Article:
A 71-year-old man had battled a persistent cough for 25 years. It had become more frequent and intense in the last three years, causing him to seek help from multiple specialists in pulmonology, gastroenterology, allergy and immunology.
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Standard treatments didn’t seem to help. Prednisolone wasn’t effective long-term. Neither were numerous other allergy and inflammation medications. That’s when the patient sought a functional medicine approach.
Nate Bergman, DO, MBA, of Cleveland Clinic’s Center for Functional Medicine, recommended a range of lifestyle interventions, including dietary changes and relatively low-risk detoxification methods.
Within six weeks, the patient’s cough had reduced dramatically — by 75 percent according to the patient. A year later, his cough had reduced by 85 percent. The patient also reported sustained weight loss, lower blood pressure and normalized HbA1c levels. He was able to reduce his blood pressure medication and stop using multiple other medications for diabetes and gout.
The patient’s cough symptoms and HbA1c levels remain significantly reduced despite discharge from functional medicine care and discontinuation of rigorous aspects of the intervention.
This functional medicine success story, recently published in BMJ Case Reports, is an isolated case, Dr. Bergman notes. But he believes the ripple it produces could become a wave of change, encouraging more physicians and patients to incorporate functional medicine approaches when treating chronic disease.
“We observed improvement in this individual,” says Dr. Bergman. “It could be enough to raise more questions, inspire new hypotheses and trigger larger prospective trials on the benefits of functional medicine.”
Digging down to the root cause
Dr. Bergman and other functional medicine practitioners already are believers that diet and other lifestyle factors offer additional treatments for chronic disease. They’re also believers in “root cause” medicine.
“When the patient presented at my clinic, I dug deep into his history to find clues to what may have caused his condition,” says Dr. Bergman.
In addition to being a former smoker, the patient had worked in aerospace manufacturing for 20 years, where he had been exposed to dimethylethylamine and triethylamine — chemicals proven to cause respiratory irritation and reduced pulmonary function.
“We reasoned that attempting to clear the potential remnants of these toxicants should be our goal, although it was decades after exposure,” says Dr. Bergman. “The interventions I recommended augmented his body’s ability to detoxify itself, primarily through the kidney, liver and lymphatic system. It is entirely possible that these interventions were not the reason our program was effective, but the results were remarkable and are hypothesis-generating.”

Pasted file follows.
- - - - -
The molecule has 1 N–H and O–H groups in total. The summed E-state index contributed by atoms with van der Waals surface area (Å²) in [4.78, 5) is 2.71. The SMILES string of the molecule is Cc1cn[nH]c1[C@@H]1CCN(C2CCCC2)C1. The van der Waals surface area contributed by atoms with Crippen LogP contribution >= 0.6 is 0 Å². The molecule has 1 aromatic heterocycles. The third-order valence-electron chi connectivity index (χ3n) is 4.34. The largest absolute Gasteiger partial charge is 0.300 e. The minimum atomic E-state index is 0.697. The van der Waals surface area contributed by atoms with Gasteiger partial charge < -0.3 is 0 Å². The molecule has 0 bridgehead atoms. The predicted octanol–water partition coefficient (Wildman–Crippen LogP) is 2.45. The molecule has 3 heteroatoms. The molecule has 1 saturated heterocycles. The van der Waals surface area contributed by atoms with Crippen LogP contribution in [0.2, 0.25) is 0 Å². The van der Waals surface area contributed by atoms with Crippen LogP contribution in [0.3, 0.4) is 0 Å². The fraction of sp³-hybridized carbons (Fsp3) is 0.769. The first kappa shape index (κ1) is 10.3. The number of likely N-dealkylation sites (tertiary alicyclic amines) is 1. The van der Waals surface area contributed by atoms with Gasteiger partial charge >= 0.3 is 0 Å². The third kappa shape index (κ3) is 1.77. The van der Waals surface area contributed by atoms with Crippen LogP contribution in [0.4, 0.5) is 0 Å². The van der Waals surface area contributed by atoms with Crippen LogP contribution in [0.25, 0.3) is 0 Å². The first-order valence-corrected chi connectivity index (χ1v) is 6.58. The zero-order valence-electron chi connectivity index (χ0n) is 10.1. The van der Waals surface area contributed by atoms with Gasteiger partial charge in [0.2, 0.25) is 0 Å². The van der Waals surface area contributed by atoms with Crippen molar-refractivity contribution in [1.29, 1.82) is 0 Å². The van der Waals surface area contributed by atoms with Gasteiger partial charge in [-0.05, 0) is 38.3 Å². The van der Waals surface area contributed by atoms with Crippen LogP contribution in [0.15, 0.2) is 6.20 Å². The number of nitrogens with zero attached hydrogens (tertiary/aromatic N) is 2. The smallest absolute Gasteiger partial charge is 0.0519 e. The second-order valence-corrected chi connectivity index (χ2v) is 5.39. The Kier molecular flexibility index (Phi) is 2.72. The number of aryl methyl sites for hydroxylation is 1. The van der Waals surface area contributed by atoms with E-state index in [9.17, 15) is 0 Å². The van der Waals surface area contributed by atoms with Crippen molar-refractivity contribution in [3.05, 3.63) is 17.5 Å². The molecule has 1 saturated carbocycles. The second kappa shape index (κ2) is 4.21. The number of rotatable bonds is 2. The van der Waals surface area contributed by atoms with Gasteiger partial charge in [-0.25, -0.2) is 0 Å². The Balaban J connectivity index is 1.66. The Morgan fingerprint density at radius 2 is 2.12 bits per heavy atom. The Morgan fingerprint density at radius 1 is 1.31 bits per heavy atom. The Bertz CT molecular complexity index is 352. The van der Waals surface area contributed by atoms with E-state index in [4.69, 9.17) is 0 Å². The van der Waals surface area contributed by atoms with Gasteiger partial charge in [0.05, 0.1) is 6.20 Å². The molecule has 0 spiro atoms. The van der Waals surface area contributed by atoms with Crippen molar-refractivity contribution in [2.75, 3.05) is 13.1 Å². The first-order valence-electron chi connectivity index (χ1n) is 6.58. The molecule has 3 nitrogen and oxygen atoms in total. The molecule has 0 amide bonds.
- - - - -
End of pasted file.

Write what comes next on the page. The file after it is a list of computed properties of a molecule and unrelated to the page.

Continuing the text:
Using a multi-domain approach
An anti-inflammatory, low-glycemic food plan was the foundational treatment.
“Patients tell us all the time how certain foods — corn, dairy and gluten, for example — cause reactions in their body, such as swelling or sluggishness,” says Dr. Bergman. “When we remove those food triggers and lower the overall inflammatory burden, it improves the body’s ability to detoxify itself.”
Dr. Bergman also recommended that the patient sit in a dry sauna for 30 to 60 minutes per day (for thermal depuration), perform aerobic exercise as able, drink 3 to 4 liters of water per day, and take nutraceutical supplements. Nutraceuticals were intended to fill measurable gaps in nutrient levels associated with reduced inflammation and to support phases of liver detoxification.
“We combined various tactics — for which there are modest amounts of scientific evidence — into a multi-domain approach,” says Dr. Bergman. “A multi-domain approach is one signature of functional medicine.”
Multi-domain approaches are already established in other methods of treating acute and chronic diseases, he notes. Rather than prescribing one medication, physicians may layer medications and other treatments to multiply the impact on complex conditions like diabetes, heart disease, pulmonary disease, infectious disease, cancers and HIV.
What about scientific evidence?
“As a scientist, I cannot say that the outcome in this one patient can be generalized,” says Dr. Bergman. “But as a caregiver, I cannot ignore what he and other (but certainly not all) patients with chronic diseases are experiencing with functional medicine.”
There are bits of scientific evidence for the functional medicine approaches used in this case, although not the top-tier studies required of mainstream medicine. Nonetheless, incorporating low-risk interventions in a multidomain way appears to be worthwhile in some number of cases, says Dr. Bergman.
“Functional medicine works best when integrated within standard-of-care practices,” he says. “True, it is an ‘alternative’ approach at this time, but to imply there is no evidence for functional medicine is incorrect.”
This case study is one example, and perhaps the impetus of more to come.